Over on the other side of the lake there was a huge family celebrating. They had big rose-gold balloons saying 40!, and disposable barbecues. Their smoke floated over to us on the hot breeze.
Rose led me and Hazel down towards the lake. Around us, children rushed around with an orange frisbee. Kids vaped in the shade and couples drank prosecco. Dragonflies were hooking up, green with blue, in the shallows. Ducks were leading their ducklings across the water.
The three of us laid out our towels, letting them flick up and then settle. My towel was blue. Rose’s was green. Hazel’s was mango yellow, and she was wearing a turquoise anklet.
We twisted and pulled at our clothes, getting into our swimming costumes underneath them. I felt so bare in my bikini with these two. I hadn’t ever swum with them before.
Rose was first into the water, wading through the shallow parts, and launching herself out into the lake.
Hazel was nervous, so I went in with her, more slowly. The lake was greenish cold around our legs. The sun cream from our skin marbled the water. Hazel gripped my hand as we waded deeper. Her hand felt warm, and almost intimate. It made me so aware of her whole body.
Rose swam further than me or Hazel, slapping the water up into fast foam. Hazel swam slow and calm, head held up high and still. I floated on my back with water in my hair, my ears. Sun shone bright onto my face.
When we were cold, we swam towards each other. Then we swam towards the bank and clambered out.
My towel was warm and rough beneath my back. I ripped into some crisps so the packet lay silver and open. We ate hungrily and lay down under the hot sky. Voices echoed off the light green lake.
Suddenly, Hazel sat up fast, slapped her ankle as though it had been bitten. The turquoise anklet jingled. The ring of skin around her ankle, under the bracelet, had been stained greenish. It looked like it had drowned, that greenish skin.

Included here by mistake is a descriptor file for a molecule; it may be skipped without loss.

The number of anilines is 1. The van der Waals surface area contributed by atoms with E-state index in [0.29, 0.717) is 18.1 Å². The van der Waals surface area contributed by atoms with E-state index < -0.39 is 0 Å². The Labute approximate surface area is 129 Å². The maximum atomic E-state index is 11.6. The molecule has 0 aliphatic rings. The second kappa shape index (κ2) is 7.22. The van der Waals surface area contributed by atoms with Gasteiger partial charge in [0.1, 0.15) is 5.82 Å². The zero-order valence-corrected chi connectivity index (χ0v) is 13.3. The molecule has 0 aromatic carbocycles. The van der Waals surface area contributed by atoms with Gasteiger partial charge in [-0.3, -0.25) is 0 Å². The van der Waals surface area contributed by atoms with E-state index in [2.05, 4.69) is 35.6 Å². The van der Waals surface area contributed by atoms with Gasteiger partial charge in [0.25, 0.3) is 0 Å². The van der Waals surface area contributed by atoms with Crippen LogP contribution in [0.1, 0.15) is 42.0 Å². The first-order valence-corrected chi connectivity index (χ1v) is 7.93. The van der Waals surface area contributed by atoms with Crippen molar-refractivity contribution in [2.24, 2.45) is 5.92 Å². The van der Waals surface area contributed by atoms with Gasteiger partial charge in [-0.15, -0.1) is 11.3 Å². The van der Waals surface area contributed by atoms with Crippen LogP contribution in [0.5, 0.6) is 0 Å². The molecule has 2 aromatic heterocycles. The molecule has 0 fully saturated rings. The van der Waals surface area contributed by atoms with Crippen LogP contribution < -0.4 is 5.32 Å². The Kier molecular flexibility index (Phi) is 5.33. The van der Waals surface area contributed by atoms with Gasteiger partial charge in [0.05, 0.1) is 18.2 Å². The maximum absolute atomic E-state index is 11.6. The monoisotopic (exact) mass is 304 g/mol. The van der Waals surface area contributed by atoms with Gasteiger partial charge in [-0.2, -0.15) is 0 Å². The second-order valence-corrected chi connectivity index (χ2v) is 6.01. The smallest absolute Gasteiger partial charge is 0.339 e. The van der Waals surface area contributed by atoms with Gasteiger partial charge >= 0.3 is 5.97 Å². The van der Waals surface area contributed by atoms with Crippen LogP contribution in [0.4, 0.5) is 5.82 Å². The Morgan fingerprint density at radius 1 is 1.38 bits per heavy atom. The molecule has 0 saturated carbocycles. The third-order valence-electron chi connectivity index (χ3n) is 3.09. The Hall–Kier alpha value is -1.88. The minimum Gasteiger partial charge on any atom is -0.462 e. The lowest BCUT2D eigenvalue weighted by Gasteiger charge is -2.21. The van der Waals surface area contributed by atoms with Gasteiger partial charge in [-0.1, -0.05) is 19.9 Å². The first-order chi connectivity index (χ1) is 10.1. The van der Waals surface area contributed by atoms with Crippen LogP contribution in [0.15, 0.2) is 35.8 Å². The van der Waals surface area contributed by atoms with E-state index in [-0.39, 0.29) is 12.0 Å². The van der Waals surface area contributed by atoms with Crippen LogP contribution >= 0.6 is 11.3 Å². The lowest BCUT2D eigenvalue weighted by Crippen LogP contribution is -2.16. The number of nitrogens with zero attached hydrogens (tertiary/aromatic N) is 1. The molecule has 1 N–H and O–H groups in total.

She was quiet. The three of us sat there and watched two moorhens on the lake. The air was getting too hot, uncomfortable. My cheeks and eyes felt red. ‘Drinks?’ I asked. I heard my voice croak.
‘Mmm. Cider and blackcurrant, please,’ said Hazel.
‘G&T for me babe,’ Rose said.
I put my skirt on over my bikini, stood and walked up through the dryish grass to get the drinks. At the top of the hill there was an ornamental garden, where people chatted in quiet voices and ate Magnums. There were lavender plants thick with bees and smelling soft. Through the garden there was a place for buying ice creams and wood fired pizzas and drinks. Children ran around and squealed. Dogs lapped at a metal bowl of water.
When the person handed me the drinks, bubbles hissed out from the clear plastic cups, sprinkling my wrists. I carried the three cups carefully down to the lake.
It was hot, as we drank, and the drinks were fresh. I held my beer against my cheeks to cool my face.
‘Let’s get back in,’ Rose said at last. Sometimes she liked to tell us what to do, and sometimes it felt nice to be told.
Hazel took my hand again, as we went into the lake. It felt deeper and siltier than before, for some reason. And heavier. It only took three steps to come up to our waists, and then Rose told us she was peeing in the water. Then we were all doing it. We were all looking at each other and pissing ourselves, laughing in the waist-deep water. Then we set out swimming again, amongst the ducks and bugs and other people.